If your power does shut off, close off any unused rooms to consolidate heat. Try to put on a few extra layers before you feel like you really need them.

In a pinch, a few tealights in a coffee can will put off enough heat to warm your hands. As always, use common sense around these open flames.



4. Beware of carbon monoxide

About 430 Americans die every year from unintentional carbon monoxide poisoning, and most of those deaths occur during the colder months.

Carbon monoxide is produced as exhaust by most gas-burning appliances. It’s a biproduct of camping stoves, grills, gas-powered power generators, and some emergency heaters. Basically all the appliances you’ll rely on if the power goes out in a blizzard.

Only use gas-powered appliances in a well-ventilated room, even if their labels say they’re safe for use indoors (our indoor environments are locked up extra tight in cold weather). Make sure you have a working carbon monoxide detecter nearby, and only use emergency heaters in short bursts.

Before the storm, check your home for carbon monoxide detectors, and check their batteries. A new one will cost you about $30 at any home improvement store. Photo by Santeri Viinamäki.

Never use a gas stove as a heat source. Even in a power outage, you are unlikely to freeze to death indoors. But people are killed every year by the carbon monoxide from gas stoves. Photo courtesy of State Farm Insurance.

Carbon monoxide is tasteless and odorless, so without a detector you likely won’t notice it gathering in the air around you. Its poisoning manifests first as headaches and nausea; if you or someone around you experiences these symptoms, get to a well-ventilated area immediately.

If you find yourself trapped in a car during the storm, ensure that the exhaust pipe is clear. Crack a window or door and shut the car off for as long as possible between bursts of heat.


5. Know your HYPOTHERMIA

In winter storms, car wrecks and carbon monoxide are more likely to kill you than the cold. But cold weather totally can kill you, especially if you’re trapped outdoors or in your car.

When a person’s body temperature dips below 95 degrees, they become hypothermic. That’s way beyond regular cold—hypothermia patients are not only shivering but slurring their speech. They often find themselves disoriented and confused, and sometimes suffer temporary memory loss.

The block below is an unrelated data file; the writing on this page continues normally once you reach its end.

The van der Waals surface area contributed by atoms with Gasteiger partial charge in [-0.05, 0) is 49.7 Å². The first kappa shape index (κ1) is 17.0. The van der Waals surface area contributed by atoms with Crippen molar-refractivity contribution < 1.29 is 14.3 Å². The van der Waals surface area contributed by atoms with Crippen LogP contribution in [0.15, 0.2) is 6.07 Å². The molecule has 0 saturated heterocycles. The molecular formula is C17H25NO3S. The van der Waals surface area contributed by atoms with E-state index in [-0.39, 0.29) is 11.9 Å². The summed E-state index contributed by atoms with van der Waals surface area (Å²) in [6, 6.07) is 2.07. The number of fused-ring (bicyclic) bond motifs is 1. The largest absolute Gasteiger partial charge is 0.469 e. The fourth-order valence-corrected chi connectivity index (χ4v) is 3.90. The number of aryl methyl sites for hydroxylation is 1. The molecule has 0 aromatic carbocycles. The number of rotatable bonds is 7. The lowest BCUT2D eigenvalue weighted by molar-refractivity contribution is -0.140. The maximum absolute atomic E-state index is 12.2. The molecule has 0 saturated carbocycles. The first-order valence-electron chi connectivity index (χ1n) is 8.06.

Once those symptoms set in, hypothermia can kill fast, and even those who survive often suffer from lifelong kidney, pancreas, and liver problems. If emergency services are available, call 911 immediately for anyone who exhibits the symptoms above.

Next, get them to a warm place and change them into dry clothing. Focus on warming the core of their body first—warming their arms and legs first can push cold blood into the heart and cause heart failure. Wrap them in blankets and give them warm, not hot, beverages (but no alcoholic or caffeinated drinks).

To be ready in case emergency services are unavailable or delayed, brush up on our guides to surviving frostbite and hypothermia.

Did we miss anything? Send your winter storm survival strategies to [email protected] 

about the author

Molly McCowan

Molly McCowan is a professional writer and editor based out of Fort Collins, Colorado. Her love for travel sees her globe-trotting whenever she can, and she seeks out experiences that are off the beaten path so she can immerse herself in new cultures. She speaks fluent Spanish, so she’s almost always planning a trip to somewhere in Latin America. She also lived in Spain for a while, and backpacked across Europe on a shoestring budget. She hikes, camps, goes four-wheeling in her old Jeep Wrangler, and fly fishes in the mountains of Colorado regularly.